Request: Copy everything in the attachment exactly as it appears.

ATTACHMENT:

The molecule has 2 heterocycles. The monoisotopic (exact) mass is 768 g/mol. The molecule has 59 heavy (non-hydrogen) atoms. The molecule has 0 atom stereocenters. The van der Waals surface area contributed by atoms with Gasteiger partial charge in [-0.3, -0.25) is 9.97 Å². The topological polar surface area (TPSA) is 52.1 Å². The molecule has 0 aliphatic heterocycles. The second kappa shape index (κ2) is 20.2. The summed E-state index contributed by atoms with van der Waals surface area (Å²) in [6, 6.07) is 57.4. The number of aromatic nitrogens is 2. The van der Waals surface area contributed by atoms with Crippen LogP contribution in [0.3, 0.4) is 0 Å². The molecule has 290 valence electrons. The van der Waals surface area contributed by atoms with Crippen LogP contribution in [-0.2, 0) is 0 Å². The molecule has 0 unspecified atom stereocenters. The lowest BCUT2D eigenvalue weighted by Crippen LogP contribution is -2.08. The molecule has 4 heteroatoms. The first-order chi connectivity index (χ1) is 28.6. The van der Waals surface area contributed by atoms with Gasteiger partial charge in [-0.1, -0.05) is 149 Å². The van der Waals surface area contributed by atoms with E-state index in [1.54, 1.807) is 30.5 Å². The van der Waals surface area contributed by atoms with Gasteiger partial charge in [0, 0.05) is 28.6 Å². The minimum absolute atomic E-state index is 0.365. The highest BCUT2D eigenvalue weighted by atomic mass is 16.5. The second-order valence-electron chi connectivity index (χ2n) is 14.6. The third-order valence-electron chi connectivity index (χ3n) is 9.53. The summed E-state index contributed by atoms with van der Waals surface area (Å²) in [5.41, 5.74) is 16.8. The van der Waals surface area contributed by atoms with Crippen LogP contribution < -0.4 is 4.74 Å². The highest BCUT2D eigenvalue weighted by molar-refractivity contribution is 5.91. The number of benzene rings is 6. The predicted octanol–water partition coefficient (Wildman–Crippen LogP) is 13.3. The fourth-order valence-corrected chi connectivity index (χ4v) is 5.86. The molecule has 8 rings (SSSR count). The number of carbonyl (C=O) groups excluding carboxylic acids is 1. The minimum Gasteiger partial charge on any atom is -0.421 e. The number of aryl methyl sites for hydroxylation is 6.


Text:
The molecule has 2 heterocycles. The monoisotopic (exact) mass is 768 g/mol. The molecule has 59 heavy (non-hydrogen) atoms. The molecule has 0 atom stereocenters. The van der Waals surface area contributed by atoms with Gasteiger partial charge in [-0.3, -0.25) is 9.97 Å². The topological polar surface area (TPSA) is 52.1 Å². The molecule has 0 aliphatic heterocycles. The second kappa shape index (κ2) is 20.2. The summed E-state index contributed by atoms with van der Waals surface area (Å²) in [6, 6.07) is 57.4. The number of aromatic nitrogens is 2. The van der Waals surface area contributed by atoms with Crippen LogP contribution in [0.3, 0.4) is 0 Å². The molecule has 290 valence electrons. The van der Waals surface area contributed by atoms with Crippen LogP contribution in [-0.2, 0) is 0 Å². The molecule has 0 unspecified atom stereocenters. The lowest BCUT2D eigenvalue weighted by Crippen LogP contribution is -2.08. The molecule has 4 heteroatoms. The first-order chi connectivity index (χ1) is 28.6. The van der Waals surface area contributed by atoms with Gasteiger partial charge in [-0.1, -0.05) is 149 Å². The van der Waals surface area contributed by atoms with E-state index in [1.54, 1.807) is 30.5 Å². The van der Waals surface area contributed by atoms with Gasteiger partial charge in [0, 0.05) is 28.6 Å². The minimum absolute atomic E-state index is 0.365. The highest BCUT2D eigenvalue weighted by atomic mass is 16.5. The second-order valence-electron chi connectivity index (χ2n) is 14.6. The third-order valence-electron chi connectivity index (χ3n) is 9.53. The summed E-state index contributed by atoms with van der Waals surface area (Å²) in [5.41, 5.74) is 16.8. The van der Waals surface area contributed by atoms with Crippen LogP contribution < -0.4 is 4.74 Å². The highest BCUT2D eigenvalue weighted by molar-refractivity contribution is 5.91. The number of benzene rings is 6. The predicted octanol–water partition coefficient (Wildman–Crippen LogP) is 13.3. The fourth-order valence-corrected chi connectivity index (χ4v) is 5.86. The molecule has 8 rings (SSSR count). The number of carbonyl (C=O) groups excluding carboxylic acids is 1. The minimum Gasteiger partial charge on any atom is -0.421 e. The number of aryl methyl sites for hydroxylation is 6.